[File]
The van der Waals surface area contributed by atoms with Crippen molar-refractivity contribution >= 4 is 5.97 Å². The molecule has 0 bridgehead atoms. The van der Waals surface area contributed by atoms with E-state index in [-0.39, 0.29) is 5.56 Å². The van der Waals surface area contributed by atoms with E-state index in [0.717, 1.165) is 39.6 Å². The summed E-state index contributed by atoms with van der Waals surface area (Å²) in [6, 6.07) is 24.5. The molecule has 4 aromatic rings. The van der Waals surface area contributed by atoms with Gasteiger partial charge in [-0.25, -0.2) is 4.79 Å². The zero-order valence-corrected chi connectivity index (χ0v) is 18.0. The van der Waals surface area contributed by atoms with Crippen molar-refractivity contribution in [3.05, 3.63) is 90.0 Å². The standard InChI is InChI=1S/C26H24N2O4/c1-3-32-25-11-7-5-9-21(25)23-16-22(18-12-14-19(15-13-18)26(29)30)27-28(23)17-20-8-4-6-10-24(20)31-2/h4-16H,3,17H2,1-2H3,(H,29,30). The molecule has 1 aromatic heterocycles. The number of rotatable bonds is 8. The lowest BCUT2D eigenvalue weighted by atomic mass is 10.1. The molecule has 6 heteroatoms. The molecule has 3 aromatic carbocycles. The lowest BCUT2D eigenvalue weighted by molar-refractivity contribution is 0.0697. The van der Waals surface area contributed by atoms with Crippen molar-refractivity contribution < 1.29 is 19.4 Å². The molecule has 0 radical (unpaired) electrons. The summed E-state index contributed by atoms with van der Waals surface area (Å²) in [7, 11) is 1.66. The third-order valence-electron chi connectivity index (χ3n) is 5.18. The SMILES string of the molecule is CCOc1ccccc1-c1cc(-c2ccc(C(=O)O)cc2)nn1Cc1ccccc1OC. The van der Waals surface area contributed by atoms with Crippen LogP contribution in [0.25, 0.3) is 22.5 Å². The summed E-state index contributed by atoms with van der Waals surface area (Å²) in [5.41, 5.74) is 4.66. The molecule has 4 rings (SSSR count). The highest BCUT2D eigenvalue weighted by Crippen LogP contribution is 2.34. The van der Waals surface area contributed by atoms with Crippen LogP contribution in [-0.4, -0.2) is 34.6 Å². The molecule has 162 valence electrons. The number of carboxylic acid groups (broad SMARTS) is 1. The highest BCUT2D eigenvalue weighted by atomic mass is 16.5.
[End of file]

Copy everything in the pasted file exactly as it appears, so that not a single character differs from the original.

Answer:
The van der Waals surface area contributed by atoms with Crippen molar-refractivity contribution >= 4 is 5.97 Å². The molecule has 0 bridgehead atoms. The van der Waals surface area contributed by atoms with E-state index in [-0.39, 0.29) is 5.56 Å². The van der Waals surface area contributed by atoms with E-state index in [0.717, 1.165) is 39.6 Å². The summed E-state index contributed by atoms with van der Waals surface area (Å²) in [6, 6.07) is 24.5. The molecule has 4 aromatic rings. The van der Waals surface area contributed by atoms with Gasteiger partial charge in [-0.25, -0.2) is 4.79 Å². The zero-order valence-corrected chi connectivity index (χ0v) is 18.0. The van der Waals surface area contributed by atoms with Crippen molar-refractivity contribution in [3.05, 3.63) is 90.0 Å². The standard InChI is InChI=1S/C26H24N2O4/c1-3-32-25-11-7-5-9-21(25)23-16-22(18-12-14-19(15-13-18)26(29)30)27-28(23)17-20-8-4-6-10-24(20)31-2/h4-16H,3,17H2,1-2H3,(H,29,30). The molecule has 1 aromatic heterocycles. The number of rotatable bonds is 8. The lowest BCUT2D eigenvalue weighted by atomic mass is 10.1. The molecule has 6 heteroatoms. The molecule has 3 aromatic carbocycles. The lowest BCUT2D eigenvalue weighted by molar-refractivity contribution is 0.0697. The van der Waals surface area contributed by atoms with Crippen molar-refractivity contribution < 1.29 is 19.4 Å². The molecule has 0 radical (unpaired) electrons. The summed E-state index contributed by atoms with van der Waals surface area (Å²) in [7, 11) is 1.66. The third-order valence-electron chi connectivity index (χ3n) is 5.18. The SMILES string of the molecule is CCOc1ccccc1-c1cc(-c2ccc(C(=O)O)cc2)nn1Cc1ccccc1OC. The van der Waals surface area contributed by atoms with Crippen LogP contribution in [0.25, 0.3) is 22.5 Å². The summed E-state index contributed by atoms with van der Waals surface area (Å²) in [5.41, 5.74) is 4.66. The molecule has 4 rings (SSSR count). The highest BCUT2D eigenvalue weighted by Crippen LogP contribution is 2.34. The van der Waals surface area contributed by atoms with Crippen LogP contribution in [-0.4, -0.2) is 34.6 Å². The molecule has 162 valence electrons. The number of carboxylic acid groups (broad SMARTS) is 1. The highest BCUT2D eigenvalue weighted by atomic mass is 16.5.